Alfalfa is an important forage crop in North America, and it can also be found as a roadside weed in alfalfa-growing regions. Weediness and invasiveness are greatly facilitated by establishment ability, yet little is known about the ability of alfalfa to establish in competitive environments such as roadsides. The primary objective of this study was to estimate the degree of alfalfa establishment without managed cultivation under different seed-dispersal times and disturbance regimes. The study had a split-plot design with two main plots (spring and fall seed dispersal) and five subplots (mowing, soil disturbance, herbicide spray, seedbed, and undisturbed control). The study examined establishment, growth attributes, and reproductive output of alfalfa in response to these treatments. Alfalfa establishment in the undisturbed grass swards ranged between 0.5 and 9.7% (out of the total number of seeds dispersed) across the dispersal times. The density of alfalfa in fall-seeded plots was about 82% lower than in spring-seeded plots. Soil disturbance reduced the density of alfalfa to < 50% of the initial density. Generally, low plant densities were compensated over time by increased numbers of shoots and reproductive units (racemes and pods) per plant. Herbicide application (2,4-D dicamba) effectively controlled all emerged alfalfa plants, but in some cases, seedling recruitment was observed in the years following herbicide application. Although mowing did not kill alfalfa plants, mowed plants did not produce mature seeds, and as such, mowing may be useful in restricting the reproductive success and population growth of alfalfa. Overall, it is evident that alfalfa is capable of establishing in competitive environments (such as roadside habitats) and rapidly recovering from moderate disturbances. The results of this study have implications for managing roadside alfalfa and for designing novel trait-confinement protocols for alfalfa.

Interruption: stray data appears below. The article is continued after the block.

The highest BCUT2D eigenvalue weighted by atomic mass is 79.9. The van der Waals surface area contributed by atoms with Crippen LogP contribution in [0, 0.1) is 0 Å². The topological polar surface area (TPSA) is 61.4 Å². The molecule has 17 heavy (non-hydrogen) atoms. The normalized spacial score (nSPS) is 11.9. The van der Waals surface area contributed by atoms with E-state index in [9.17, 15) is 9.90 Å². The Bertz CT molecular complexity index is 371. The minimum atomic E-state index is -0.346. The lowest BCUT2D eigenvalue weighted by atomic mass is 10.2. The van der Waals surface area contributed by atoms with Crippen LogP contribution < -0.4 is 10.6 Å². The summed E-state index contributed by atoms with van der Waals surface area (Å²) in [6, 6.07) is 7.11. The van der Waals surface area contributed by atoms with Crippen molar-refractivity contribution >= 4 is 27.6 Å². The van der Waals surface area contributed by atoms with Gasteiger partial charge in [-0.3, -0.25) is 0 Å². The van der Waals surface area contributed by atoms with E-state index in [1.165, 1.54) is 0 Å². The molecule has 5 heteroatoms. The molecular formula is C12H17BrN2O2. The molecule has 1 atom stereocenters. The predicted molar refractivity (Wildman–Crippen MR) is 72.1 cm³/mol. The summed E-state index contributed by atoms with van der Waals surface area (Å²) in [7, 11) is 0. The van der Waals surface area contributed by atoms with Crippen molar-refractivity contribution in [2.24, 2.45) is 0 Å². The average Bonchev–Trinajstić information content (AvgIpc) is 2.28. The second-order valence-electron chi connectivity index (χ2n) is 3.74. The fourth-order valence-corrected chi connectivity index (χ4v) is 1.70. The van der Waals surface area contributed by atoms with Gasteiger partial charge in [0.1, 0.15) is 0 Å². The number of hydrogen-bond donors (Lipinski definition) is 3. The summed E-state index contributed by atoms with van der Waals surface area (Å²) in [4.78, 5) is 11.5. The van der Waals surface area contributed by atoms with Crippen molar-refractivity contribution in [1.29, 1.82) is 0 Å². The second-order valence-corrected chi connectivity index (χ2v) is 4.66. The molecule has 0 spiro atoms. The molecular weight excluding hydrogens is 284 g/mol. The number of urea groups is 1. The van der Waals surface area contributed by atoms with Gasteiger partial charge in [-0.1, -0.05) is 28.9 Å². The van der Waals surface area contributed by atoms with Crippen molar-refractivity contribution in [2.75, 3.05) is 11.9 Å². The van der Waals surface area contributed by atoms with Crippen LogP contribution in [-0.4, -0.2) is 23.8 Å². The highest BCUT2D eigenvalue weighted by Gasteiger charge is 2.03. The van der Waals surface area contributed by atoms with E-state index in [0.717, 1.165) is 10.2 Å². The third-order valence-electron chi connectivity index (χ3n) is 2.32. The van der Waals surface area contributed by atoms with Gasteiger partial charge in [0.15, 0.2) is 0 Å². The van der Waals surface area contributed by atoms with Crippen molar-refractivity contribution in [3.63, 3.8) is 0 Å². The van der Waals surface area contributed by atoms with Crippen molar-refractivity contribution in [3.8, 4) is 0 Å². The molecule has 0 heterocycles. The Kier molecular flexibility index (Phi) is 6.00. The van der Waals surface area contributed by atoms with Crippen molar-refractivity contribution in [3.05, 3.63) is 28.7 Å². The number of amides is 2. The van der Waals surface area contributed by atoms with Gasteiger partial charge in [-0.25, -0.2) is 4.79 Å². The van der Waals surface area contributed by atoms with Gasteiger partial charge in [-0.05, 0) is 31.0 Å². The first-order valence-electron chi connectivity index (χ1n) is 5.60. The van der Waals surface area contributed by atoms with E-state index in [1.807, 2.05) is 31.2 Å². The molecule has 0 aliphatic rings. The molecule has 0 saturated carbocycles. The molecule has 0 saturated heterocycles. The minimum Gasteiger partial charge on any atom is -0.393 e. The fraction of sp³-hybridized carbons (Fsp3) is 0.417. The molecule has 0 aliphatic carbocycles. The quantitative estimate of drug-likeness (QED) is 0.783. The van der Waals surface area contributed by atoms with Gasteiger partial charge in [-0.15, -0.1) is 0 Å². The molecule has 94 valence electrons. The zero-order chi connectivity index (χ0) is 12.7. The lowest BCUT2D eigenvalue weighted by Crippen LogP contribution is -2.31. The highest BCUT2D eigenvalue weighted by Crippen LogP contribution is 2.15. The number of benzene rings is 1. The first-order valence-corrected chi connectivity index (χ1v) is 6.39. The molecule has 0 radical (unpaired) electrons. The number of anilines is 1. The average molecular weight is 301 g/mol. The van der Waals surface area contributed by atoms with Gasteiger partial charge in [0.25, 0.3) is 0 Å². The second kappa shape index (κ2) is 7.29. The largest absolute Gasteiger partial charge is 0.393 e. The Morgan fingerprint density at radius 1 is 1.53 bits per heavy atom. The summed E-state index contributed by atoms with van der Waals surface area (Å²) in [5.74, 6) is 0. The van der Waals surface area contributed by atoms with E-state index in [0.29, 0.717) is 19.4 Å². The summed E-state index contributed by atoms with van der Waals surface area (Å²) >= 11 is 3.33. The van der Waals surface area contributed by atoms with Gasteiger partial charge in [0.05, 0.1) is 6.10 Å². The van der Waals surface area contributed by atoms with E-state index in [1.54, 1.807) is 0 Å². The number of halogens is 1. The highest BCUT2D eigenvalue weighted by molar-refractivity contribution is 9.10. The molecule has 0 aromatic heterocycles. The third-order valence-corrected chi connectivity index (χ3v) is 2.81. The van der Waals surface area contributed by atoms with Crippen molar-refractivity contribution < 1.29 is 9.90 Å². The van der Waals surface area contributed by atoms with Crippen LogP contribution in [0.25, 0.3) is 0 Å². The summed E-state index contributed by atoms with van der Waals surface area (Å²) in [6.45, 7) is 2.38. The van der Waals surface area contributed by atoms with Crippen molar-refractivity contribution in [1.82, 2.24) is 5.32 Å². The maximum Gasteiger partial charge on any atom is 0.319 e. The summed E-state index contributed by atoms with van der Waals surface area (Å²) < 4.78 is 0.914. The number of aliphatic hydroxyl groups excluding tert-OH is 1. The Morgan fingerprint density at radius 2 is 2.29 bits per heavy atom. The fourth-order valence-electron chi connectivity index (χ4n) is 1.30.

Nomenclature: 2,4-D; dicamba; alfalfa, Medicago sativa L.